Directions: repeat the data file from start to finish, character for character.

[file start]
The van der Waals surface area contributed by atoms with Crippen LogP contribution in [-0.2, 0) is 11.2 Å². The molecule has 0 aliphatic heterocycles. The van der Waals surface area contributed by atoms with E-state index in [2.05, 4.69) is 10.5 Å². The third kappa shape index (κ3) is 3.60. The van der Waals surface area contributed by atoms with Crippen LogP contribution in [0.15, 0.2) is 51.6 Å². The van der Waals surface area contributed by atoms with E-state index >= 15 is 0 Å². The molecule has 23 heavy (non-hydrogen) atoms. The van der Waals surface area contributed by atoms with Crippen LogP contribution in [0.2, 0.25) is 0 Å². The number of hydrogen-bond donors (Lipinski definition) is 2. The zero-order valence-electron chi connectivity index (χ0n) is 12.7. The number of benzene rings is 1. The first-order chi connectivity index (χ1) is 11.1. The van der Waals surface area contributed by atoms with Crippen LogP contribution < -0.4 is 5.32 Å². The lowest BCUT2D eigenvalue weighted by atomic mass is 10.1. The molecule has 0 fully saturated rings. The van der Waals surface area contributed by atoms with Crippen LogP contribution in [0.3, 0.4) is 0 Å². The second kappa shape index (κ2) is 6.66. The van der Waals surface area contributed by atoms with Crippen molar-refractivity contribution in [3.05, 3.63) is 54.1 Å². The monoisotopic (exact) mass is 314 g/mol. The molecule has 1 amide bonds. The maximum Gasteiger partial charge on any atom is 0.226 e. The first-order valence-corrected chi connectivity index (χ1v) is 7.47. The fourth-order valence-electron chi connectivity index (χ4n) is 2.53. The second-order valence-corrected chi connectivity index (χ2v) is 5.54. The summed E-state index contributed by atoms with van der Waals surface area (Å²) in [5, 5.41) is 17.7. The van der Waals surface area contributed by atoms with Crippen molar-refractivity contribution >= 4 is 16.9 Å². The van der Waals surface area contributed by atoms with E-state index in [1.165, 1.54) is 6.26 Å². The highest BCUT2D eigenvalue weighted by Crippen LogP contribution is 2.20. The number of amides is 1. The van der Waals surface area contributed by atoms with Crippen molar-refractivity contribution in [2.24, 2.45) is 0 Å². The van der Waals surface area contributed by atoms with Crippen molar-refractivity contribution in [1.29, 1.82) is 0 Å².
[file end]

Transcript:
The van der Waals surface area contributed by atoms with Crippen LogP contribution in [-0.2, 0) is 11.2 Å². The molecule has 0 aliphatic heterocycles. The van der Waals surface area contributed by atoms with E-state index in [2.05, 4.69) is 10.5 Å². The third kappa shape index (κ3) is 3.60. The van der Waals surface area contributed by atoms with Crippen LogP contribution in [0.15, 0.2) is 51.6 Å². The van der Waals surface area contributed by atoms with E-state index >= 15 is 0 Å². The molecule has 23 heavy (non-hydrogen) atoms. The van der Waals surface area contributed by atoms with Crippen LogP contribution in [0.2, 0.25) is 0 Å². The number of hydrogen-bond donors (Lipinski definition) is 2. The zero-order valence-electron chi connectivity index (χ0n) is 12.7. The number of benzene rings is 1. The first-order chi connectivity index (χ1) is 11.1. The van der Waals surface area contributed by atoms with Crippen LogP contribution < -0.4 is 5.32 Å². The lowest BCUT2D eigenvalue weighted by atomic mass is 10.1. The molecule has 0 fully saturated rings. The van der Waals surface area contributed by atoms with Crippen LogP contribution in [0.3, 0.4) is 0 Å². The second kappa shape index (κ2) is 6.66. The van der Waals surface area contributed by atoms with Crippen molar-refractivity contribution in [3.05, 3.63) is 54.1 Å². The monoisotopic (exact) mass is 314 g/mol. The molecule has 1 amide bonds. The maximum Gasteiger partial charge on any atom is 0.226 e. The first-order valence-corrected chi connectivity index (χ1v) is 7.47. The fourth-order valence-electron chi connectivity index (χ4n) is 2.53. The second-order valence-corrected chi connectivity index (χ2v) is 5.54. The summed E-state index contributed by atoms with van der Waals surface area (Å²) in [5, 5.41) is 17.7. The van der Waals surface area contributed by atoms with Crippen molar-refractivity contribution >= 4 is 16.9 Å². The van der Waals surface area contributed by atoms with E-state index in [1.165, 1.54) is 6.26 Å². The highest BCUT2D eigenvalue weighted by Crippen LogP contribution is 2.20. The number of amides is 1. The van der Waals surface area contributed by atoms with Crippen molar-refractivity contribution in [2.24, 2.45) is 0 Å². The van der Waals surface area contributed by atoms with Crippen molar-refractivity contribution in [1.29, 1.82) is 0 Å².